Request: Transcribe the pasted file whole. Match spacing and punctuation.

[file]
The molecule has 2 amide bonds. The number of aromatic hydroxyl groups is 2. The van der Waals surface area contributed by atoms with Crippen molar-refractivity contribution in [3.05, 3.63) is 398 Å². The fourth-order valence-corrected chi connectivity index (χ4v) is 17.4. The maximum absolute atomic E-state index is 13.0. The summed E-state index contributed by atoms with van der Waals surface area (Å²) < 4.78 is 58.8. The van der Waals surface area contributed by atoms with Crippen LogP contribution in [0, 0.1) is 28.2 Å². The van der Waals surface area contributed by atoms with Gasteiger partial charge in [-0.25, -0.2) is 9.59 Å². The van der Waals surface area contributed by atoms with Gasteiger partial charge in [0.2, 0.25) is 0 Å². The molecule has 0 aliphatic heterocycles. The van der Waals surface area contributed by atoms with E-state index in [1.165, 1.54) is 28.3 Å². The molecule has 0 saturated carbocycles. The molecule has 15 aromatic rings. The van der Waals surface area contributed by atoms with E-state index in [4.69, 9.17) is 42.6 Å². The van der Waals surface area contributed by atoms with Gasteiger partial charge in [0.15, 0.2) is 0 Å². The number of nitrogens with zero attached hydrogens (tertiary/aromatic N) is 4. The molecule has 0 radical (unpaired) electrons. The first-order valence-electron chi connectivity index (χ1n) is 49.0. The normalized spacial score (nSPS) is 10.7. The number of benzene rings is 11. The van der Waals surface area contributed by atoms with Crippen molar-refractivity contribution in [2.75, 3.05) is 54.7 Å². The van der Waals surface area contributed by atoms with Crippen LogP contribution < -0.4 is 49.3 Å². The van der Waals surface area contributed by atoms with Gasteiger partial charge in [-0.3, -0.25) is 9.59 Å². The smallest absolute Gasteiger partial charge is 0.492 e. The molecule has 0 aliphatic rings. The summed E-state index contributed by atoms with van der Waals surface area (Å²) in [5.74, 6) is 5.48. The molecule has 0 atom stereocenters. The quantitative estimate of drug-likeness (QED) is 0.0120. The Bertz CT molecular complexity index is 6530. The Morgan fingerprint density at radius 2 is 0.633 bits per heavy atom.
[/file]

The molecule has 2 amide bonds. The number of aromatic hydroxyl groups is 2. The van der Waals surface area contributed by atoms with Crippen molar-refractivity contribution in [3.05, 3.63) is 398 Å². The fourth-order valence-corrected chi connectivity index (χ4v) is 17.4. The maximum absolute atomic E-state index is 13.0. The summed E-state index contributed by atoms with van der Waals surface area (Å²) < 4.78 is 58.8. The van der Waals surface area contributed by atoms with Crippen LogP contribution in [0, 0.1) is 28.2 Å². The van der Waals surface area contributed by atoms with Gasteiger partial charge in [-0.25, -0.2) is 9.59 Å². The van der Waals surface area contributed by atoms with Gasteiger partial charge in [0.2, 0.25) is 0 Å². The molecule has 0 aliphatic heterocycles. The van der Waals surface area contributed by atoms with E-state index in [1.165, 1.54) is 28.3 Å². The molecule has 0 saturated carbocycles. The molecule has 15 aromatic rings. The van der Waals surface area contributed by atoms with E-state index in [4.69, 9.17) is 42.6 Å². The van der Waals surface area contributed by atoms with Gasteiger partial charge in [0.15, 0.2) is 0 Å². The number of nitrogens with zero attached hydrogens (tertiary/aromatic N) is 4. The molecule has 0 radical (unpaired) electrons. The first-order valence-electron chi connectivity index (χ1n) is 49.0. The normalized spacial score (nSPS) is 10.7. The number of benzene rings is 11. The van der Waals surface area contributed by atoms with Crippen molar-refractivity contribution in [2.75, 3.05) is 54.7 Å². The van der Waals surface area contributed by atoms with Crippen LogP contribution < -0.4 is 49.3 Å². The van der Waals surface area contributed by atoms with Gasteiger partial charge in [-0.3, -0.25) is 9.59 Å². The smallest absolute Gasteiger partial charge is 0.492 e. The molecule has 0 aliphatic rings. The summed E-state index contributed by atoms with van der Waals surface area (Å²) in [5.74, 6) is 5.48. The molecule has 0 atom stereocenters. The quantitative estimate of drug-likeness (QED) is 0.0120. The Bertz CT molecular complexity index is 6530. The Morgan fingerprint density at radius 2 is 0.633 bits per heavy atom.